Article Two is the powers of the executive branch, the president. And so everybody always talks about the President's Commander in Chief, but the Congress has authorities and responsibilities as well, which, at times, it can be a little bit uncomfortable for senior officers, whether you're admirals and generals, or whatever. But the Constitution is what allows you to when you do testimony, for example, and the Senate Armed Services Committee says "Do you have enough to do?" and the chairman can say, absolutely not. You know, even though the budget was put forth by the executive branch.
Ben Hodges 14:05
So it's a challenging but also a good construct. And, you know, when we hear the President, talk about my generals, right, no, sir, we're not your generals. We're generals, of the Army or the Air Force, or admirals of the Navy. And I think that also helps prevent situations where a President may consider using the military and pushing those bounds. Now, by the way, every president, republican, democrat, has pushed the very limits of their executive powers. You know, there are examples where they tried to work around troop limits, for example, in Afghanistan or in the Balkans by using contracts. You know, to find ways around congressional invitation so this, this is not new, but I will say that what the current administration has done has been the most concerning for me.
Stephen Barden 15:04
Is your universe friendly? Did you grow up thinking that your universe was friendly?
Ben Hodges 15:11
Yeah, I absolutely believed that my universe was friendly even if I didn't think of it, in that sort of, in those terms. My parents were both always optimistic, not not in a Pollyanna sort of way but they were always optimistic, had high expectations that you know, hard work and a little bit of luck you could accomplish things, you can make a difference. And, and I mean, I didn't come from a military family, my father was a private for two years, like, most men were of his generation and that was a positive, high expectation, sort of thing. And my mother especially, she loves people, I mean, she's the kind of person that would, she would get on the elevator and by the time the elevator was at the ground floor, she would know everybody on the elevator where they were from, and would have sort of, you know, established a contact with them. It's been a family joke of ours for decades.
Ben Hodges 16:13
So that was what I grew up in and fortunately, my experience at West Point as a cadet, and then in the 40 years since I graduated, that's generally been the experience. Not that every day was fun but I had fun every day.
Stephen Barden 16:33
One of the things I basically advocate in the book is that parents should, you know, not, on the one hand, overprotect their children, but on the other hand, they need to be able to give them a reasonable space, or safety if you like, in which they can take chances. There's a thing that you were talking about earlier on about being told in the army to take the risk.
Stephen Barden 16:55
Did you find it when you were a kid? Were you enabled to take chances as a child? To go form your own experiences rather than inherit the experiences of your parents or your elders?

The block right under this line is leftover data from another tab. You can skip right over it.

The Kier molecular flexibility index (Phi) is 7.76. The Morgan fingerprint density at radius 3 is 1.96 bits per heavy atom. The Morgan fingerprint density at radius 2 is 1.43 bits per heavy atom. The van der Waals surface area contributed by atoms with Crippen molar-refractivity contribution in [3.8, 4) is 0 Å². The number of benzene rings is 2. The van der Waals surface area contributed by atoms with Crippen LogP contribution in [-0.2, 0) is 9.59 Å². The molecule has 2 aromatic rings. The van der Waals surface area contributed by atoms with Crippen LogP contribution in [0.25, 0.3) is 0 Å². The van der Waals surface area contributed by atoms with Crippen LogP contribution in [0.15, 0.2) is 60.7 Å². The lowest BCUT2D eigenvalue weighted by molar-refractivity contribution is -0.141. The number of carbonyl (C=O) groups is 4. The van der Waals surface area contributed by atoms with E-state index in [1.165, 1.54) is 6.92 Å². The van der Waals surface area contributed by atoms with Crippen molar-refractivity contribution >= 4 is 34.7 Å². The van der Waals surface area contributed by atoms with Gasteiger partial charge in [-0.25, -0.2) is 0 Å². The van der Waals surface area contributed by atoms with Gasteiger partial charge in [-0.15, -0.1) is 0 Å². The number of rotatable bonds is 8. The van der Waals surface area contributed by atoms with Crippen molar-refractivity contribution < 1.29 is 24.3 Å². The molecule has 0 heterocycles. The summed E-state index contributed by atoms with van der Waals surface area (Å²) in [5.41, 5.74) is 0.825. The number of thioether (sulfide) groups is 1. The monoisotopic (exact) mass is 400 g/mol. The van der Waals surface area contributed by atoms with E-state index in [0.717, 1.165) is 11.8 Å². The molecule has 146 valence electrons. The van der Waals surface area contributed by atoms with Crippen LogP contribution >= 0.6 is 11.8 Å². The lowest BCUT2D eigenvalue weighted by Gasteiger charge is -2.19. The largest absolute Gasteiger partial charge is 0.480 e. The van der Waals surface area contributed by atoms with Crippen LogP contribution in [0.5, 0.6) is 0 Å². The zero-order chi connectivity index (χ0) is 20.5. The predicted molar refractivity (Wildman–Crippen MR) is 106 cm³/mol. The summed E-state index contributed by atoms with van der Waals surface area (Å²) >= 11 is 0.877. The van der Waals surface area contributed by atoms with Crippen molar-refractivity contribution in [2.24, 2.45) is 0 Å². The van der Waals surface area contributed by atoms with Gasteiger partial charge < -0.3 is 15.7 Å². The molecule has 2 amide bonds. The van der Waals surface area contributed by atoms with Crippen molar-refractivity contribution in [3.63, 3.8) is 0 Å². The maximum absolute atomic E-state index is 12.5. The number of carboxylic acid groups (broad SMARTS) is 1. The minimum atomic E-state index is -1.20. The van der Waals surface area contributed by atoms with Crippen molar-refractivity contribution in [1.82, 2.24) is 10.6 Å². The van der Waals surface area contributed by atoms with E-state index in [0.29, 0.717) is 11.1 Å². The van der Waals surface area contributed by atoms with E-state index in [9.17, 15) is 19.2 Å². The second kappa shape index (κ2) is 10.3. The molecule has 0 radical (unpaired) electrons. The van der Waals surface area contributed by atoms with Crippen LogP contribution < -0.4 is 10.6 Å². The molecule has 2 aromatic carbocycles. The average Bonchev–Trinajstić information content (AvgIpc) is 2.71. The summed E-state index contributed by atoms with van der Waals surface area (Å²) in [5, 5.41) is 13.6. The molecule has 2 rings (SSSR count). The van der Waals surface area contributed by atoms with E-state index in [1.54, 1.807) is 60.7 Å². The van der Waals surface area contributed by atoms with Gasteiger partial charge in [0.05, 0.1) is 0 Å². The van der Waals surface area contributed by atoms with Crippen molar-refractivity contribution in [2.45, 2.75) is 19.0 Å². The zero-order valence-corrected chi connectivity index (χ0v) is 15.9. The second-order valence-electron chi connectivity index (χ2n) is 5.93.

Ben Hodges 17:10
Yeah, you know, of course, I've played American football and sports and that sort of thing. In fact, you were expected to participate in sports. In the summertime, I would go off to, we lived in North Florida, but I would spend the summer up in North Carolina, at a boys camp. Either as a camper, you know, when I was a kid, or as I got older, I was part of the work crew. You know, I loved the mountains of western North Carolina. And I remember the biggest adventure I think I ever had with my father was my father saying, alright, I'm gonna let you drive the summer, you're gonna take the car.
Ben Hodges 17:24
We had this Dodge Rambler, no not a Dodge Rambler, but it was a Dodge car and he said, you can drive. I was 16 and he said, you can drive! Now, of course, there was no GPS, there were no iPhones, there was none of that, this was 1974. And we went over the route on the map and he said, you know, have a good time, have fun. And I was, honestly, even to this day, I'm a little surprised he let me do that. But it was that was a huge confidence boost for me to know that I could travel across from Florida to North Carolina. Be responsible for the car, stop and get gas, do all the things necessary, and then bring it back safely.
Ben Hodges 18:45
In fact, I even gave a guy a ride back, halfway back so that was the kind of thing and then there's another funny story. Every Thanksgiving, all of us would go down to this hunting lodge, out in the middle of nowhere in North Florida and my grandfather and his five brothers had built it back in the depression time. And now it's where we all go every Thanksgiving. I mean, there'll be 100 people there, a gigantic family reunion. And my father and I would always go down early and stay late. And the water came from a well that was out in the woods, down close to this river. And so of course, it means you had to fill up milk jugs with spring water to bring into the house for drinking and cooking.
Ben Hodges 19:31
And so one night, I swear it had to be 10 o'clock at night, and I was only about ten or nine at the time, and one of the old uncles he goes, "Hey, Ben, we need more water." Now I know at this time that they did not need more water. This was a test. And I looked at my father. He said "Yeah, bud, you need to go down. We need more water here for tomorrow morning." I'm like, the last thing I wanted was to walk out into the forest. And then I say, "Can I take a flashlight?" And he said all right so I was the fastest kid in Florida that night. I ran down to that well, filled up that jug with water, and ran back.